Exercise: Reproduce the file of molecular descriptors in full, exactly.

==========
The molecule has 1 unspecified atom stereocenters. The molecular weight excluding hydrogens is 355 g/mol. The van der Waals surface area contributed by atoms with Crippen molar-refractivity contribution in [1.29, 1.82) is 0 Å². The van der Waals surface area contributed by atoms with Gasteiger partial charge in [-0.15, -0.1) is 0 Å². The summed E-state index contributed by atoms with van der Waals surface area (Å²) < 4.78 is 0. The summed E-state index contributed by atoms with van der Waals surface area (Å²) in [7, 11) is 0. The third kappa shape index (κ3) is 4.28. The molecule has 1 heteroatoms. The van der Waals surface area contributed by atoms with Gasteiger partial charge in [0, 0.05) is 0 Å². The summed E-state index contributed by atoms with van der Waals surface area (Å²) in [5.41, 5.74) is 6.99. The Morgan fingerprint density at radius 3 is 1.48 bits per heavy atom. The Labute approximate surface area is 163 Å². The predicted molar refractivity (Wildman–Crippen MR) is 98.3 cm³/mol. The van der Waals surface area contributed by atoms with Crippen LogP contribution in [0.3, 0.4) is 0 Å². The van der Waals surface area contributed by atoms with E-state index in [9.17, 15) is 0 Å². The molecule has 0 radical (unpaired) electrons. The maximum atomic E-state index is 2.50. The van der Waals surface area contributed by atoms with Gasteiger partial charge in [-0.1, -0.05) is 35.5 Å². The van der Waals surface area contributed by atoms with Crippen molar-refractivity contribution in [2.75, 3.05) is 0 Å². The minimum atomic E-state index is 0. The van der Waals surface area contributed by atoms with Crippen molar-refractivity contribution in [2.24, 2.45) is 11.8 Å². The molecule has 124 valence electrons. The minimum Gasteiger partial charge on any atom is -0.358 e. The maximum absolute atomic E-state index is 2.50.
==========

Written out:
The molecule has 1 unspecified atom stereocenters. The molecular weight excluding hydrogens is 355 g/mol. The van der Waals surface area contributed by atoms with Crippen molar-refractivity contribution in [1.29, 1.82) is 0 Å². The van der Waals surface area contributed by atoms with Gasteiger partial charge in [-0.15, -0.1) is 0 Å². The summed E-state index contributed by atoms with van der Waals surface area (Å²) < 4.78 is 0. The summed E-state index contributed by atoms with van der Waals surface area (Å²) in [7, 11) is 0. The third kappa shape index (κ3) is 4.28. The molecule has 1 heteroatoms. The van der Waals surface area contributed by atoms with Gasteiger partial charge in [0, 0.05) is 0 Å². The summed E-state index contributed by atoms with van der Waals surface area (Å²) in [5.41, 5.74) is 6.99. The Morgan fingerprint density at radius 3 is 1.48 bits per heavy atom. The Labute approximate surface area is 163 Å². The predicted molar refractivity (Wildman–Crippen MR) is 98.3 cm³/mol. The van der Waals surface area contributed by atoms with Crippen LogP contribution in [0.3, 0.4) is 0 Å². The van der Waals surface area contributed by atoms with E-state index in [9.17, 15) is 0 Å². The molecule has 0 radical (unpaired) electrons. The maximum atomic E-state index is 2.50. The van der Waals surface area contributed by atoms with Gasteiger partial charge in [-0.1, -0.05) is 35.5 Å². The van der Waals surface area contributed by atoms with Crippen molar-refractivity contribution in [2.75, 3.05) is 0 Å². The minimum atomic E-state index is 0. The van der Waals surface area contributed by atoms with Crippen molar-refractivity contribution in [2.24, 2.45) is 11.8 Å². The molecule has 124 valence electrons. The minimum Gasteiger partial charge on any atom is -0.358 e. The maximum absolute atomic E-state index is 2.50.